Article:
We chose to pop on over to Atlanta so we could visit Jimmy Carter’s Presidential Library. We stayed at the Stone Mountain Park again for a quick 2 day stay. Since our last stop there, they have done quite a few improvements such as adding yurts and park model trailers for rent, erected a large, very nice playground area for the kids, and across the lake a huge Marriott’s hotel sprung up.
The Carter Presidential Library (it is actually called a “Center”, not a library) was OK. I was disappointed not more attention was devoted to the Iran Hostage Crisis. Even the Bush libraries had extensive displays regarding their wars, whether you consider them justified or not. I think the hostage crisis overshadowed the Panama Canal Treaty and even the Peace Treaty between Israel and Egypt. It should play a more prominent part in Carter’s Library. Just my two cents…
We had a little bit of spare time so we wanted to do the walk up Stone Mountain. The mountain does not look very daunting, but it is actually a good leg workout, continuous incline with numerous rocks/steps thrown in for good measure. But the view at the top was very nice.
So with another Presidential Library notch in our belts, onward and upward. Weather looked to be getting a bit more mellow, so we decided to start our northward trek. Chattanooga, Tennessee was our next chosen stop. We found a Camping World campground on the south side of town which was actually an OK stop; full hookups, level site, $17 per night, and close to town. We used this opportunity to do a Costco run and load up.
A short trip into downtown found us at the Walnut Street Bridge which is a foot bridge across the Tennessee River. We walked around the area a bit and found a sidewalk that was anything but straight. Not much had changed in the area since we were here last. We already checked out Rock City and Point Park on Lookout Mountain (Civil War site). This time we were going to visit Ruby Falls, an underground waterfall, but seeing it was a short excursion, we opted instead for a 9.6 mile hike on the Mullen’s Cove Loop Trail in the Prentice Cooper State Forest. That was one killer hike! My hams and quads are still singing…
From Tennessee it was up into Kentucky for our next adventure, at the Mammoth Cave National Park. We stayed 4 days at the park campground, right next to the visitor’s center. The park offers several different cave tours and we started out with the Historic Entrance self tour. This was a short walk/tour and pretty uneventful as far as caves go, especially if you’ve ever been anywhere like the Oregon Caves or Carlsbad Caverns. We also took the short hike down the River Styx Spring Trail to see the spring. Unfortunately, the park does not allow flash photography inside the cave system, so cave pix are sadly lacking here. But I tried, as evidenced by the photos posted.
While at the campground, we found the Mammoth Cave Railroad Bike & Hike Trail. The bikes got a little work in (NO! My hams and quads got all the work! Ouch!) on the 16 mile ride which included a couple of healthy (read: steep) inclines.
After all that physical exertion, I was ready for some sedentary living and beginning the Kentucky Bourbon Trail was just the ticket. From our base at Mammoth Cave, we were able to start both trails. There is the Kentucky Bourbon Trail that consists of 10 distilleries (the ones I call “corporate”, large conglomerates like Jim Beam and Maker’s Mark), and the Kentucky Bourbon Trail Craft Tour that consists of 13 small distilleries (the mom-and-pop family outfits). All 23 are scattered pretty much around the Bowling Green-Louisville-Lexington triangle. Our start got us visiting 6 of the 23 from our home at Mammoth Cave.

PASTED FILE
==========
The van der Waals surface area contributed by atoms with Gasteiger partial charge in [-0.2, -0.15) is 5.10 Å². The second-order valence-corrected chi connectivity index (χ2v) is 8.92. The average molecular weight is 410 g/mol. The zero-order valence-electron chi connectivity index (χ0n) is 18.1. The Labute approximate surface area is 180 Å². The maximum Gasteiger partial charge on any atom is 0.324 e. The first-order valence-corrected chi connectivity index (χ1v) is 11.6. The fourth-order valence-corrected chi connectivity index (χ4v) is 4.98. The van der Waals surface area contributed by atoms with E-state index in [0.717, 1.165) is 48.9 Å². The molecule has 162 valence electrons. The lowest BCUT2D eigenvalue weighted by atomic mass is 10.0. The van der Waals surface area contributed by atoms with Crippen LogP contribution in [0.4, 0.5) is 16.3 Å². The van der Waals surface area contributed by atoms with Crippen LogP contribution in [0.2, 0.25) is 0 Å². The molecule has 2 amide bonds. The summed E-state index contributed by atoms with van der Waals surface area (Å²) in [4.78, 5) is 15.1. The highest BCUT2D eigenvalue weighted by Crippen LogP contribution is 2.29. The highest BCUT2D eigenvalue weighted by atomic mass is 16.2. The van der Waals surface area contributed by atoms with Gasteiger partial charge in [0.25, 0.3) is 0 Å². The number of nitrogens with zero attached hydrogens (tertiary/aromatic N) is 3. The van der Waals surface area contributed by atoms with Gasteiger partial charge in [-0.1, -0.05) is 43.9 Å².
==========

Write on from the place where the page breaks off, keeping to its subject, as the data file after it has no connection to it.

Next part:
We concluded our stay with one more cave tour, the Domes and Dripstones Tour. The name of the tour is more spectacular than the sights along this tour. There are a few cave features at the end of the 2 hour tour, but, if you have seen anything like Carlsbad Caverns, you will be disappointed here.
Time to move along, we relocated to Bardstown with a 4 day stay at the White Acre Campground. We started here with a little walkabout town, steeped in Civil War lore and architecture.
From this stop we were able to snag another round of Kentucky Bourbon Trail stops. Trying to hit up all 23 distilleries is certainly giving us some exposure to back roads and some beautiful scenery. Some of the horse farms we passed were spectacular, especially when your looking at a huge mansion, then realize it is just the horse barn! We should live as well as some of these horses…
After 4 days and a couple of very large thunder/lightening spectacles, we motored a bit north to the Louisville area. We found the Add-More Campground actually in Clarksville, Indiana for a short 2 day stop to finish up this area’s Bourbon Trail participants. Besides the distilleries here, Jeanne found an area of downtown called 4th Street Live! which we took a stroll through. It was daytime as we did, but it looked more to be a happening place for the nightlife. The area is similar to Fremont St. in Vegas, sans the freakazoids, with stage area for bands and all the food and liquor you could imagine. While there, we ventured over to Main St. and found the Louisville Slugger factory/store as well as the Louisville Slugger baseball field, home to AAA Cincinnati Reds team, the Louisville Bats.
There was also a foot bridge called the “Big Four Bridge” that crossed the Ohio River and gave good views of downtown. That bridge was a railroad bridge built in the 1880’s-1890’s and in 1929 they built a new bridge inside the old frame. 42 workers died while building the bridge, so now it is considered a monument to those who died.
Well, it’s moving time again. Headed east now, gotta finish the Bourbon Trails with the Lexington area stops. Lookout, Lexington, here we come!